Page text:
Dick and Carey's Model

Dick and Carey's model (1996) is systematic in nature. The model is a procedural system including ten major process components (nine basic steps in an iterative cycle and a culminating evaluation of the effectiveness of the instruction).

(Flow chart and table from Sherri Braxton's site on Instructional Design Models)

The nine components in an iterative cycle include:

  1. Assess needs to identify instructional goal(s): to identify what it is the learners are expected to be able to do at the end of the instruction
  2. Conduct instructional analysis: to determine a step-by-step of what learners are doing when they are performing the goal; to determine what skills and knowledge are required
  3. Analyze learners and contexts: to identify learners' present skills, preferences and attitude as well as the characteristics of the instructional setting; the useful information about the target population includes entry behaviors, prior knowledge of the topic area, attitudes toward content and potential delivery systems, academic motivation, attitudes toward the organization
  4. Write performance objectives: to specify what it is the learners will be able to do with the statements of the skills to be learned, the conditions, and the criteria
  5. Develop Assessment Instruments: to develop a criteria-referenced assessment consistent with the performance objectives
  6. Develop instructional strategy: to develop strategies in pre-instructional activities (motivation, objectives and entry behavior), presentation of information (instructional sequence, information, examples), learner's participation (practice and feedback), testing (pretest and posttest) and follow-through activities(remediation, enrichment, memorization and transfer)
  7. Develop and select instruction: to use the instructional strategies to produce the instruction
  8. Design and conduct formative evaluation: to collect data that are used to identify how to improve the instruction
  9. Revise Instruction: to use the data from the formative evaluation to examine the validity of the instructional analysis, learner and context analysis, performance objectives, assessment instruments, instructional strategies, and instruction.

The final process is to design and conduct summative evaluation, which is an evaluation of the value of the instruction.

The underlying approach and methods

The systems approach: Dick and Carey (1996) pointed out the systematic characteristics of their model:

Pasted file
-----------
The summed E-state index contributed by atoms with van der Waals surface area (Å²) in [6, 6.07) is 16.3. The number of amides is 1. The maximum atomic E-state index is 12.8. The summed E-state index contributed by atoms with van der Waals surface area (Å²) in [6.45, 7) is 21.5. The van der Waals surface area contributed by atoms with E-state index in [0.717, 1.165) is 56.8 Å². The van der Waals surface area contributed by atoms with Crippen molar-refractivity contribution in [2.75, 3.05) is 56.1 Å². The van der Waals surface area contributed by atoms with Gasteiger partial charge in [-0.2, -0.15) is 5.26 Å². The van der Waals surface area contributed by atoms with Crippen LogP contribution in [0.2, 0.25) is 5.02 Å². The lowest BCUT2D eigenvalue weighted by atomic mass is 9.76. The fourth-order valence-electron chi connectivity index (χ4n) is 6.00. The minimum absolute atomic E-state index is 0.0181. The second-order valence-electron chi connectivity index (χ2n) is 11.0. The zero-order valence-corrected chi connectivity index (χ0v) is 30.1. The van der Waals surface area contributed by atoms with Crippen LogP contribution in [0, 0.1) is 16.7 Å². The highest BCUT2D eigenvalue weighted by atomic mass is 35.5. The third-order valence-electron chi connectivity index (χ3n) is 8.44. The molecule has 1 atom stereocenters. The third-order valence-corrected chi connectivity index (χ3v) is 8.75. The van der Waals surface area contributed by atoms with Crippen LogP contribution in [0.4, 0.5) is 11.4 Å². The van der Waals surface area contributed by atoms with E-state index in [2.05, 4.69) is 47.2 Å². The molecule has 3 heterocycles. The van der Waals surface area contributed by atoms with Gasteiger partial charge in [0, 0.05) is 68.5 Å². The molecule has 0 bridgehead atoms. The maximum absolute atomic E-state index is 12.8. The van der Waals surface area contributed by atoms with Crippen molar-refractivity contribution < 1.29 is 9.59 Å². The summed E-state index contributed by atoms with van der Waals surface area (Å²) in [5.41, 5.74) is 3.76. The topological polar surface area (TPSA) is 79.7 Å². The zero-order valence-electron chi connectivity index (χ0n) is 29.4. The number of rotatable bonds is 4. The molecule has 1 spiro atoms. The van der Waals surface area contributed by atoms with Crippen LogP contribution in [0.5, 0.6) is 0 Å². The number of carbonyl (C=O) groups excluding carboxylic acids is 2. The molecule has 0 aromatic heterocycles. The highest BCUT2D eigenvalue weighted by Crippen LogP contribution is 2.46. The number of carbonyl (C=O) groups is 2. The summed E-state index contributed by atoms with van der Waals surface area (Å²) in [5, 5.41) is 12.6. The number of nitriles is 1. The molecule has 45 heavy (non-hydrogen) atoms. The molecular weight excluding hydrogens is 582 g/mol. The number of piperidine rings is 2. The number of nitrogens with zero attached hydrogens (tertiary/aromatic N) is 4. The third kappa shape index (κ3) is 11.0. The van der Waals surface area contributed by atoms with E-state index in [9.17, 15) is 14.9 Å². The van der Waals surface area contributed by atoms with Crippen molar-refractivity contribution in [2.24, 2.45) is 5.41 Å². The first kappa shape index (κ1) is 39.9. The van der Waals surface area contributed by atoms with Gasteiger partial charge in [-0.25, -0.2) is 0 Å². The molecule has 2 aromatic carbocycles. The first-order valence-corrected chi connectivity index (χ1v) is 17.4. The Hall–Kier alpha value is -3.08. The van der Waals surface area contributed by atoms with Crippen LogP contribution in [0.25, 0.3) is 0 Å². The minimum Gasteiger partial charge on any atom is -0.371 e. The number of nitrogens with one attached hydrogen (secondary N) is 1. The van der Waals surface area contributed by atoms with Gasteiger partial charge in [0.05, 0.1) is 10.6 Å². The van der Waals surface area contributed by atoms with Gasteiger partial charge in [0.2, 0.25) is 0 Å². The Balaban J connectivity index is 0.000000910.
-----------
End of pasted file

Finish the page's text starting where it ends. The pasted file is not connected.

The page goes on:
1. Goal-directed: all the components in the system work together toward a defined goal
  2. Interdependencies: all the components in the system depend on each other for input and output.
  3. Feedback mechanism: the entire system uses feedback to determine whether the goal is met.
  4. Self-regulating: The system will be modified until the desired goal is reached.

Needs Assessment: a study to determine the nature of an organizational problem and how it can be resolved. The outcome of a needs assessment is the description of problem, causes of the problem, and the solution.

  1. Needs assessment becomes an increasing important component of the process
  2. Rossett (1982): Needs assessment, a front-end analysis, is a technique to understand a performance problem before trying to solve it.
  3. Instruction may not be the only solution to the performance problem.
  4. Information gathering is important: the methods include interviews, questionnaires, observations, documents, group discussions

Gagne's (1985) domains of learning

  1. The domains include psychomotor skills, intellectual skills, verbal information, attitude and cognitive strategies
  2. Dick and Carey deliberately omitted cognitive strategies from the text: the least understood part; these can be treated like intellectual skills and taught as such.

Mager (1975) model for objectives: three major components: descriptions of the skill or behavior, descriptions of the conditions that the behavior is performed, and description of the criteria that will be used to evaluate learner performance.

Resier and Gagne's (1983) Media Selection: it is necessary to select a medium for a cluster of similar objectives in the same domain, and attempt to mix compatible media for a various objectives. The factors in media selections include

  1. The projected availability of various media
  2. The ability of the teacher and the students to manage the media
  3. The ability of the designer or an available expert to produce the materials in a particular media format
  4. Flexibility, durability and convenience of the materials within a specified medium
  5. Cost-effectiveness

Keller's ARCS model (Attention, Relevance, Confidence, Satisfaction)

Comments from Gustasfon and Branch (1997) about Dick and Carey's (1996) Model:

"The most widely adopted introductory text related to the ID process is Dick and Carey (1996). Thus, their model is known almost anywhere ID is taught. The popularity of the Dick and Carey model can be partially explained by its very readable text and the authors' continually updating the model to reflect emerging ID philosophy. They also accompany there model with clear and simple examples of each of the steps and excerpts from cases of its use to provide readers with a frame of reference. Dick and Carey have made minor modifications to their ID model to reflect growing interest in performance technology, context analysis, multilevel evaluation models, and total quality management".


Dick, W., & Carey, L. (1996). The systematic design of instruction. 4th ed. New York, NY: Harper Collin

Gustafson, K. and Branch, R. (1997) Revisioning Models of Instructional Development. Educational Technology, Research and Development, 45 (3), 73-89.

Mager, R. M. (1975). Preparing instructional objectives. Palo Alto, CA: Fearon Publishiners.

Reiser, R.A., & Gagne, C. R. M. (1983). Selecting media for instruction. Englewood Cliffs, NJ: Educational Technology Publications.